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Is Wine Gluten-Free? The Answer May Not Be So Simple

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Adhering to a strict gluten-free diet can be stressful and time-consuming. Whether driven by celiac disease or non-celiac gluten sensitivity, the ability to read labels is an indispensable skill. But although most food products are required to include detailed nutritional and ingredient information on their labels, many alcoholic beverages are a different story.  

Sure, we know beer—famously a cereal grain-based beverage—is off the table for gluten-free folk, but what about wine? We asked industry experts if wine is gluten-free, so those with dietary restrictions can imbibe worry-free.   

Is Wine Gluten-Free?  

According to the FDA, in order for a product to be considered gluten-free, it must contain less than 20 parts per million of gluten. Products that meet this legal standard contain less than 0.002% gluten.  

So, does wine meet these standards? Tricia Thompson, M.S., R.D., is the founder of the Gluten Free Watchdog, an organization that tests consumer products through Bia Diagnostics, a food testing lab in Vermont, to determine levels of potential gluten. Her answer? Yes, but with a caveat. (More on that below.) Wine has always been considered naturally gluten-free, she points out, since the ingredients used in fermentation (grapes and yeast) are naturally gluten-free ingredients. 

The Risk of Cross-Contamination  

But, it may not be so simple. Though wine’s ingredients are 100% gluten-free, there is always the risk of cross-contamination, which is the process by which bacteria or other microorganisms are inadvertently transferred from one surface or substance to another, sometimes with harmful effects.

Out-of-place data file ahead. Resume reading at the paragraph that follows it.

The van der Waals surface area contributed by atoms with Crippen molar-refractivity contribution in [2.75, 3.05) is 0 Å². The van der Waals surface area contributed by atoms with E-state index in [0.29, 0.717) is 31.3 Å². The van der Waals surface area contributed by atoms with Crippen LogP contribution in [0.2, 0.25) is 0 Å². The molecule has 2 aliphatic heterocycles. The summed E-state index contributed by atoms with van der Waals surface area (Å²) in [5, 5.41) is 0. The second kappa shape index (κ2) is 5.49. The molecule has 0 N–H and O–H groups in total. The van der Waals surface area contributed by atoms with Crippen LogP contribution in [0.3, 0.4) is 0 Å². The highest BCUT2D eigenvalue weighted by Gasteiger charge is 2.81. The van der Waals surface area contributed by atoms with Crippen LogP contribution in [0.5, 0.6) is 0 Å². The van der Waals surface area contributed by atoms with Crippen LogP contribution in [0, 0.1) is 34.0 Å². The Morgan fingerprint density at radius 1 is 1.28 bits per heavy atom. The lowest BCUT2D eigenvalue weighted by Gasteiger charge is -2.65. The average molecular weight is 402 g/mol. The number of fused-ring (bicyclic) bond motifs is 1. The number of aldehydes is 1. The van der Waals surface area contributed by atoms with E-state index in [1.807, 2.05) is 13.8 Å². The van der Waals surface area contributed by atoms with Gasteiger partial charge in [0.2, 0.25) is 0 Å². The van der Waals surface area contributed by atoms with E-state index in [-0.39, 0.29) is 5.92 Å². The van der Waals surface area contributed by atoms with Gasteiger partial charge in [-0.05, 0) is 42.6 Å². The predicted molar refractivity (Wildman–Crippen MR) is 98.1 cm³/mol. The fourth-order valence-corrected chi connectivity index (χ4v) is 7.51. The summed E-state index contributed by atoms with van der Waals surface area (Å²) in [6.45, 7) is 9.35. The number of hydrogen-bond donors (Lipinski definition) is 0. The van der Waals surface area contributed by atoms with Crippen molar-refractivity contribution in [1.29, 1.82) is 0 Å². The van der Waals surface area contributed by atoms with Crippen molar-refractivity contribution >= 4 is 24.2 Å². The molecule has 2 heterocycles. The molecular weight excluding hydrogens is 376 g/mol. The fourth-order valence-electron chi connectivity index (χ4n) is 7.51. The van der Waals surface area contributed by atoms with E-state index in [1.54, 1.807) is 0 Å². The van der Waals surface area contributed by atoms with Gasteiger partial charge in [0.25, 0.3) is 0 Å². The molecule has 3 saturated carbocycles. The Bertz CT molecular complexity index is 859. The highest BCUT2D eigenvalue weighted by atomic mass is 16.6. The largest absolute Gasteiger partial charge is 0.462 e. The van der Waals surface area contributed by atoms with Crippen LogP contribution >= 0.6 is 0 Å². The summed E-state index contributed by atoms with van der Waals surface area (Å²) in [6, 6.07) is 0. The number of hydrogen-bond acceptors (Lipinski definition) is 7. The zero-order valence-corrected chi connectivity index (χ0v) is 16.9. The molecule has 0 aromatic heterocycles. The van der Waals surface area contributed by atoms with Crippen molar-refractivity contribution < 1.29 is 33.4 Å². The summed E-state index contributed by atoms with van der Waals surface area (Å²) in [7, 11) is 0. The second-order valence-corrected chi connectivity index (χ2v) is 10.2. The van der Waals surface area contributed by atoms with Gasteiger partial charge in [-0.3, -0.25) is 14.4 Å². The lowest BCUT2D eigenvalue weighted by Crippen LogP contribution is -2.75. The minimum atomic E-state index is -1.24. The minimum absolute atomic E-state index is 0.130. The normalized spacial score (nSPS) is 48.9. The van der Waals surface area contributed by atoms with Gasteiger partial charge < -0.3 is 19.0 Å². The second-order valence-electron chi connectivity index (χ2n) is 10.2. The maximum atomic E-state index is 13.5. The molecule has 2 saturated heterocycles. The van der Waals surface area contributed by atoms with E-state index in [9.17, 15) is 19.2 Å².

Some winemaking processes could potentially unintentionally introduce gluten to the mix, like fining, which is the process of filtering out unwanted particles that may cause a wine to look hazy or taste bitter. Strict gluten-free adherents may want to ensure that fining agents are gluten-free. 

From a cross-contamination standpoint, that may be difficult to do, especially because most countries have different regulations when it comes to wine production. The Alcohol and Tobacco Tax and Trade Bureau reports that approved fining agents in the United States include chitosan (a type of sugar) and pea protein. Other countries, like Australia, tend to use ingredients like egg whites and gelatin.  

The good news for gluten-free folk? None of these additives contain gluten, in theory. (Several, however—including gelatin, isinglass and egg whites—contain animal products, which means they may not be suitable for vegetarian or vegan wine drinkers.)

Here’s the rub: There’s no way to say for sure that a wine was or wasn’t made with a fining agent cross-contaminated with gluten. But, Thompson notes, “In the U.S., The Alcohol and Tobacco Tax and Trade Bureau which oversees the industry, provides a list of materials authorized for the clarifying, filtering or purifying treatment of wines.” She notes that no gluten-containing ingredients are listed, and it’s reasonable to assume that most bottles made with fining agents are gluten-free.

Another risk factor to consider is that some wines are fermented or aged in oak barrels. This winemaking technique gives the finished product a soft, silky texture. Traditionally, the barrel heads (the round tops) were sealed with a gluten-rich, wheat-based paste, which theoretically presents a risk of gluten contamination. Red wines such as Cabernet Sauvignon, Merlot and Zinfandel tend to age longer in these oak barrels and therefore may run a greater risk of being contaminated with gluten. That said, the risk is still very minimal.  

However, it’s clearly an issue on the minds of people concerned with gluten contamination. A representative from Independent Stave Company, the largest barrel maker worldwide notes, “In 2019 we switched from wheat flour and transitioned to gluten-free buckwheat flour and paraffin to seal heads.” 

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